The gradient is about five percent, a road I know ever so
well, one of my favourites. It lopes along, never strenuously, however
continuous none the less, slowly winding up the mountainside. Except as I look
down, the only thing slow is my speed. My heart thumps, my breathe chases
itself around my lungs and ‘200watts’ is firmly displayed on my screen.
Everything feels unfamiliar. It is too hard.
My training partner’s wheel edges ever further infront. I
feel sweat when there should be none and the fluidity of pedalling that I had
taken for granted a mere month earlier, has disappeared.
The first training ride after the end of season break is
I had to look up the date, the 14th
but the feeling, the panic at my state of fitness, I can remember poignantly. There
is nothing quite like that initial shock to kick start the winter. Thankfully
though, it comes whilst thoughts of racing are still but a distant blip on the
horizon. The mantra this time of year is undoubtedly ‘anything is possible’.
Patience and belief are the name of the game. One step, or
pedal stroke in this instance, at a time. I follow my programme methodically,
clocking in for a day in the office as I leave my apartment, rolling down the
small cobbled street outside, and semi-clocking out as I press stop on my
Garmin any number of hours later.
I say ‘semi’, for in some ways this job simply never turns
off. October is free, November is somewhat relaxed, but by December training
camps loom or even occur and with January comes the racing season. Long gone
are the days of teams meeting to Après-ski on the slopes in late January and as
such the winter is no longer the six-month break it once was. So whilst the
Garmin stops every afternoon with a jingle of countless beeps, the extra
ballast each rider carries this time of year, the need to recover from the days
exertions and the following training session, loom large on the mind. Being an
athlete must be the most enjoyable twenty-four hour job on earth.
And like everyone else, it all seems to pass in a blur. It’s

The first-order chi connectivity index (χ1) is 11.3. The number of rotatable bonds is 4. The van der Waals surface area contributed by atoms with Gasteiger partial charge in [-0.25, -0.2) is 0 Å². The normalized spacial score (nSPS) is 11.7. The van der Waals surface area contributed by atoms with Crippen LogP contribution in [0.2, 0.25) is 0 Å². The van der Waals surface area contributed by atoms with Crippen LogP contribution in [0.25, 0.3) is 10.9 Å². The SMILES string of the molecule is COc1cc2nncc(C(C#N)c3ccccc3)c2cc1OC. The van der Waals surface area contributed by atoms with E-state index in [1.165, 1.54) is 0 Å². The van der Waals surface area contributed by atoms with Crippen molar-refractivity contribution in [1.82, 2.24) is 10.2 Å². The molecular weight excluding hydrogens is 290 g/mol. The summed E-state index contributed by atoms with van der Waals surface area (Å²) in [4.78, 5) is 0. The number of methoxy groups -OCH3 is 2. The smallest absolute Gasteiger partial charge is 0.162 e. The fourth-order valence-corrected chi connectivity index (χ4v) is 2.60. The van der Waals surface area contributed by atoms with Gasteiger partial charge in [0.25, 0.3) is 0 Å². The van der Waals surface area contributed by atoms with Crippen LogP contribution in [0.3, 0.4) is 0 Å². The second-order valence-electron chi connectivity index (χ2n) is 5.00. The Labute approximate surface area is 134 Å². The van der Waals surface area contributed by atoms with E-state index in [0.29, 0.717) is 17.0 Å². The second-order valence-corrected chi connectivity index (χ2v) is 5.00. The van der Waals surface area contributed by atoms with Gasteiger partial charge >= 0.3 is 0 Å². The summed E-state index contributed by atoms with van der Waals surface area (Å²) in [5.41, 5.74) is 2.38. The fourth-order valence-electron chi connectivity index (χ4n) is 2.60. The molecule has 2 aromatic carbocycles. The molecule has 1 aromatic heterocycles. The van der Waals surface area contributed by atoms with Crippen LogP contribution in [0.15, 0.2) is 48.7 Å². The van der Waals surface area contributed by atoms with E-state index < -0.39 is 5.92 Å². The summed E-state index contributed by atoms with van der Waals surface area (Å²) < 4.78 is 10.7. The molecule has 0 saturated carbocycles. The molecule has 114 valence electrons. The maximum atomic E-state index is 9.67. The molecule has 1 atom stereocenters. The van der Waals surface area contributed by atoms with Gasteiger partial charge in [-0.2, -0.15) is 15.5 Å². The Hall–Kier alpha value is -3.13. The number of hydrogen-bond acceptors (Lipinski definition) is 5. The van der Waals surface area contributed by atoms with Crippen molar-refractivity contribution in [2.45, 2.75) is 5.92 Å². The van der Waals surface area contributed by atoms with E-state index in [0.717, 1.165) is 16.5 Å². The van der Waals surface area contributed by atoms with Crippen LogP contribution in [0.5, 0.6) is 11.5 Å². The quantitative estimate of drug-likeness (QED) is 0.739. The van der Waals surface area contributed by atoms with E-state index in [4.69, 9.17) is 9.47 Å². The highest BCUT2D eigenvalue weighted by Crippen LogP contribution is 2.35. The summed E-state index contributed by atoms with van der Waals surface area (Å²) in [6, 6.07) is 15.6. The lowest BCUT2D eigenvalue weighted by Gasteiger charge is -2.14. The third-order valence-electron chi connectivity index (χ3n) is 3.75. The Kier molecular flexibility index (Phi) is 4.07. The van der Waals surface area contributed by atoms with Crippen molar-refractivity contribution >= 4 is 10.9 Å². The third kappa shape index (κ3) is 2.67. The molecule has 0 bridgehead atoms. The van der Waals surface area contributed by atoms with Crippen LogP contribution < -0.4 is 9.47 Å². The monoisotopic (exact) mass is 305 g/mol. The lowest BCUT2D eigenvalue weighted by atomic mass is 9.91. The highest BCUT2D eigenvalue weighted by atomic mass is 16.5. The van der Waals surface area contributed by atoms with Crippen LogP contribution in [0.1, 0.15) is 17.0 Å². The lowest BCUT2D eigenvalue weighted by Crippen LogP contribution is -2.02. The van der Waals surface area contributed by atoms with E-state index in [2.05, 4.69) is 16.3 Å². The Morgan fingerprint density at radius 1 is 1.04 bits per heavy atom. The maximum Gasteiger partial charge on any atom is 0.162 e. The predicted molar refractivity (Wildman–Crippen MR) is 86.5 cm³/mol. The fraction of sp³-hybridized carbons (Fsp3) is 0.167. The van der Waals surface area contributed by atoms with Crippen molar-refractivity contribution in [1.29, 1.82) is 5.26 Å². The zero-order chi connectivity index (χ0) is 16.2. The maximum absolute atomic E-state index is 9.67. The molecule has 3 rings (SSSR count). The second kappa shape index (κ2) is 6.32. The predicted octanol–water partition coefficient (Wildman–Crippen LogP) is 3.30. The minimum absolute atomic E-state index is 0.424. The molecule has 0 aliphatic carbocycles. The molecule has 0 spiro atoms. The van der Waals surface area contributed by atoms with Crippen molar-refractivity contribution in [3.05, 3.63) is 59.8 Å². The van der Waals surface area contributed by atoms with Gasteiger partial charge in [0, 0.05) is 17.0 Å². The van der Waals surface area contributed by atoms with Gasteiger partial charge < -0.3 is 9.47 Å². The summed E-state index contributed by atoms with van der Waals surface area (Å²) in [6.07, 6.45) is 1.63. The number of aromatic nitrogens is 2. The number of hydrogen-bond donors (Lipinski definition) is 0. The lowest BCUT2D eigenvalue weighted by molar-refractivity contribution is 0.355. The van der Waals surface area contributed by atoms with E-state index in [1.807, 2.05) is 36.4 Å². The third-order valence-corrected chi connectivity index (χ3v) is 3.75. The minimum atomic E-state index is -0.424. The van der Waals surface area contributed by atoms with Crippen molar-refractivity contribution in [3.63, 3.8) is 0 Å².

February now and with it the days are lengthening, the temperatures rising and
me? Well I’m back on my favourite climb ofcourse. Thankfully back with the
feeling how it should be. It’s no easier mind you. For over the past month structure
has crept deeper and deeper in to my programme, gradually at first, before
becoming a near daily occurrence. Manifested in the form of Intervals and set
efforts, specific sessions target all aspects of my physiology, preparing for
the races now firmly in sight.
Some long endurance days do however remain, albeit with a
little more pace. And I really enjoy them, heading out to try to find some new
roads, stopping for my favoured café con leche and bocadillo tortilla. Here in
Catalunya where I have lived the last few years there is almost always friends
to catch up with and a beautiful view to glance at. So no matter the day at the
office, I find myself feeling lucky and the days, as ever, passing in a blur.
Day1: Gym session – mix of core training, mobility training
and strength work using both body weight and machines. 2-3hr bike ride in the
Day2: 4hrs endurance ride in the Hills, most likely in a
small group, 4x8mins Strength (low cadence) on a climb.
Day3: 4-5hrs general endurance ride. Maybe with some
nutritional tricks to work the bodies efficiency a little.
Day4: Easy recovery ride, 1-2hrs.
[I say ‘typical’, but this doesn’t exist! Not in this line
of work anyway… Also note ‘block’. This is what I work in, it’s similar to the
average persons working week, however they are normally 3 to 4 days, and
bookended by an easier day. Where you might say, what day is it? Oh it’s
Tuesday. I would reply: Its day 3!]